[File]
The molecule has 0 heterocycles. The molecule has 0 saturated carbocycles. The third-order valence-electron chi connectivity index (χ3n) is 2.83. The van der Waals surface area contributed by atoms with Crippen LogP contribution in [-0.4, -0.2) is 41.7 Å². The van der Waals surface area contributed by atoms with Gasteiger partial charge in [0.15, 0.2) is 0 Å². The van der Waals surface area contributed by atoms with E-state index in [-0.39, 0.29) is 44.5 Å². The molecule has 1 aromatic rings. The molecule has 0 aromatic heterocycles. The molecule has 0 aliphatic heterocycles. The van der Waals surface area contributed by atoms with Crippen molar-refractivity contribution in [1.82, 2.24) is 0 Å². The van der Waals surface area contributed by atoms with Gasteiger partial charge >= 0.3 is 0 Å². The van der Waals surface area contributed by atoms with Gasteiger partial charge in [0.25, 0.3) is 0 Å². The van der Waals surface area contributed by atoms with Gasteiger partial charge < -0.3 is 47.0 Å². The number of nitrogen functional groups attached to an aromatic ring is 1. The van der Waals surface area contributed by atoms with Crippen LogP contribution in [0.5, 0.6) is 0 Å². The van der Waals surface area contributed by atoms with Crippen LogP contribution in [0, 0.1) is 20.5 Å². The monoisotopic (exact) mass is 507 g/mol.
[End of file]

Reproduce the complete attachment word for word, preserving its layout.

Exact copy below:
The molecule has 0 heterocycles. The molecule has 0 saturated carbocycles. The third-order valence-electron chi connectivity index (χ3n) is 2.83. The van der Waals surface area contributed by atoms with Crippen LogP contribution in [-0.4, -0.2) is 41.7 Å². The van der Waals surface area contributed by atoms with Gasteiger partial charge in [0.15, 0.2) is 0 Å². The van der Waals surface area contributed by atoms with E-state index in [-0.39, 0.29) is 44.5 Å². The molecule has 1 aromatic rings. The molecule has 0 aromatic heterocycles. The molecule has 0 aliphatic heterocycles. The van der Waals surface area contributed by atoms with Crippen molar-refractivity contribution in [1.82, 2.24) is 0 Å². The van der Waals surface area contributed by atoms with Gasteiger partial charge >= 0.3 is 0 Å². The van der Waals surface area contributed by atoms with Gasteiger partial charge in [0.25, 0.3) is 0 Å². The van der Waals surface area contributed by atoms with Gasteiger partial charge < -0.3 is 47.0 Å². The number of nitrogen functional groups attached to an aromatic ring is 1. The van der Waals surface area contributed by atoms with Crippen LogP contribution in [0.5, 0.6) is 0 Å². The van der Waals surface area contributed by atoms with Crippen LogP contribution in [0, 0.1) is 20.5 Å². The monoisotopic (exact) mass is 507 g/mol.